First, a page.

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Mol Genet Metab. 2000 Mar;69(3):181-7.

Structure and analysis of the human dimethylglycine dehydrogenase gene.

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Department of Biochemistry and Molecular Biology, Mayo Medical and Graduate Schools, Rochester, Rochester, Minnesota 55905, USA.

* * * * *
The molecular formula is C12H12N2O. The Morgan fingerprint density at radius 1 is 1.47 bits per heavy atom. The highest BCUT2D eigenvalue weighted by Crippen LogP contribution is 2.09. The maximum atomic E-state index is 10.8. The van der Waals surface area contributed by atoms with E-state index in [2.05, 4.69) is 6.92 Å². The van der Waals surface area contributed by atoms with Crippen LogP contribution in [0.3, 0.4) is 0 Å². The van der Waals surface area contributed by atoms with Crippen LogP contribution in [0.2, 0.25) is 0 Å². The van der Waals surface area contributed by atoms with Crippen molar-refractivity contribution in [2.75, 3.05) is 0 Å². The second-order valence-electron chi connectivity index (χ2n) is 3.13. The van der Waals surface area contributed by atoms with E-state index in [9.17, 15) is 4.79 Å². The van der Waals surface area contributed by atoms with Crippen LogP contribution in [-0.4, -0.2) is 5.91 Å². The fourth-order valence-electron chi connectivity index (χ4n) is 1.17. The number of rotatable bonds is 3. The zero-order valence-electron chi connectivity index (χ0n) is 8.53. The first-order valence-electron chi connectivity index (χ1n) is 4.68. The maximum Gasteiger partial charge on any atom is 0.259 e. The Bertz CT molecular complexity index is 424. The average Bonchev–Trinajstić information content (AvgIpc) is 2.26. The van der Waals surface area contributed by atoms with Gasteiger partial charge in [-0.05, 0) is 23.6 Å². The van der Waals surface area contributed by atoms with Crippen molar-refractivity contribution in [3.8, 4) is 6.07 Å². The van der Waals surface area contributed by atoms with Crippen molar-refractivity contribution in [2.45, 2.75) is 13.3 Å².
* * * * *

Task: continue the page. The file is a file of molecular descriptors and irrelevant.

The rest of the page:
Dimethylglycine dehydrogenase (DMGDH; E.C. is an enzyme involved in the catabolism of choline, catalyzing the oxidative demethylation of dimethylglycine (DMG) to form sarcosine. Subsequently, sarcosine dehydrogenase (SDH; E.C. converts sarcosine to glycine via a similar reaction. Both enzymes are found as monomers in the mitochondrial matrix, and both contain 1 mol of covalently bound flavin adenine dinucleotide. DMGDH and SDH also utilize a noncovalently bound folate coenzyme that receives the "1-carbon" groups that are removed by DMGDH and SDH, forming "active formaldehyde." We have recently described a new inborn error of metabolism of DMGDH characterized by an unusual fish-like body odor. To augment our study of this new disorder, we have isolated two human genomic clones that together contain 16 exons of coding sequence for the hDMGDH gene. Fluorescent in situ hybridization analysis of the hDMGDH gene indicates that it is found on chromosome 5q12.2-q12.3. In addition, several polymorphisms have been identified in the hDMGDH cDNA sequence. Population analysis of two Ser/Pro polymorphisms found 367 amino acids apart reveals a skew of alleles, with the haplotypes Ser/Pro or Pro/Ser (79%) overrepresented compared to the number of Ser/Ser or Pro/Pro alleles observed. Possible functional consequences of these findings are discussed. Characterization of the gene structure for hDMGDH will aid in the study of patients with inherited defects of this enzyme.

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